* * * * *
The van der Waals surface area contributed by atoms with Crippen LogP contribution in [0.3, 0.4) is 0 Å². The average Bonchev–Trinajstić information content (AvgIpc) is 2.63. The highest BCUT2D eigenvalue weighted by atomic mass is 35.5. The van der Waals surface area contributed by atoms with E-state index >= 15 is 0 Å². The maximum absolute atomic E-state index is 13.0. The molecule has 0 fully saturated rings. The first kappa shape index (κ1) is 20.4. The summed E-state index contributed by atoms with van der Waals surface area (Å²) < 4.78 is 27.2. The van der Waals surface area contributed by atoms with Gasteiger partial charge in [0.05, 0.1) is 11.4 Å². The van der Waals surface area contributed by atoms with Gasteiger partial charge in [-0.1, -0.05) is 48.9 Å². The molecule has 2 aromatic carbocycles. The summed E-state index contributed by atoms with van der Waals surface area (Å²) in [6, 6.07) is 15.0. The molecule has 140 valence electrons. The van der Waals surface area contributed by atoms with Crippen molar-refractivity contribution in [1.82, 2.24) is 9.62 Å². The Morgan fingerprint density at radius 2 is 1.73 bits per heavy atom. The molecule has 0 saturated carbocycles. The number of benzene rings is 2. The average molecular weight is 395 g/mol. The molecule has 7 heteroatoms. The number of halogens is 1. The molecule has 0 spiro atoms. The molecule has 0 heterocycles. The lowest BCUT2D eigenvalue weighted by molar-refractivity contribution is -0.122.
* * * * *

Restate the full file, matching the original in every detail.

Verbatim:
The van der Waals surface area contributed by atoms with Crippen LogP contribution in [0.3, 0.4) is 0 Å². The average Bonchev–Trinajstić information content (AvgIpc) is 2.63. The highest BCUT2D eigenvalue weighted by atomic mass is 35.5. The van der Waals surface area contributed by atoms with E-state index >= 15 is 0 Å². The maximum absolute atomic E-state index is 13.0. The molecule has 0 fully saturated rings. The first kappa shape index (κ1) is 20.4. The summed E-state index contributed by atoms with van der Waals surface area (Å²) < 4.78 is 27.2. The van der Waals surface area contributed by atoms with Gasteiger partial charge in [0.05, 0.1) is 11.4 Å². The van der Waals surface area contributed by atoms with Gasteiger partial charge in [-0.1, -0.05) is 48.9 Å². The molecule has 2 aromatic carbocycles. The summed E-state index contributed by atoms with van der Waals surface area (Å²) in [6, 6.07) is 15.0. The molecule has 140 valence electrons. The van der Waals surface area contributed by atoms with Crippen molar-refractivity contribution in [1.82, 2.24) is 9.62 Å². The Morgan fingerprint density at radius 2 is 1.73 bits per heavy atom. The molecule has 0 saturated carbocycles. The number of benzene rings is 2. The average molecular weight is 395 g/mol. The molecule has 7 heteroatoms. The number of halogens is 1. The molecule has 0 spiro atoms. The molecule has 0 heterocycles. The lowest BCUT2D eigenvalue weighted by molar-refractivity contribution is -0.122.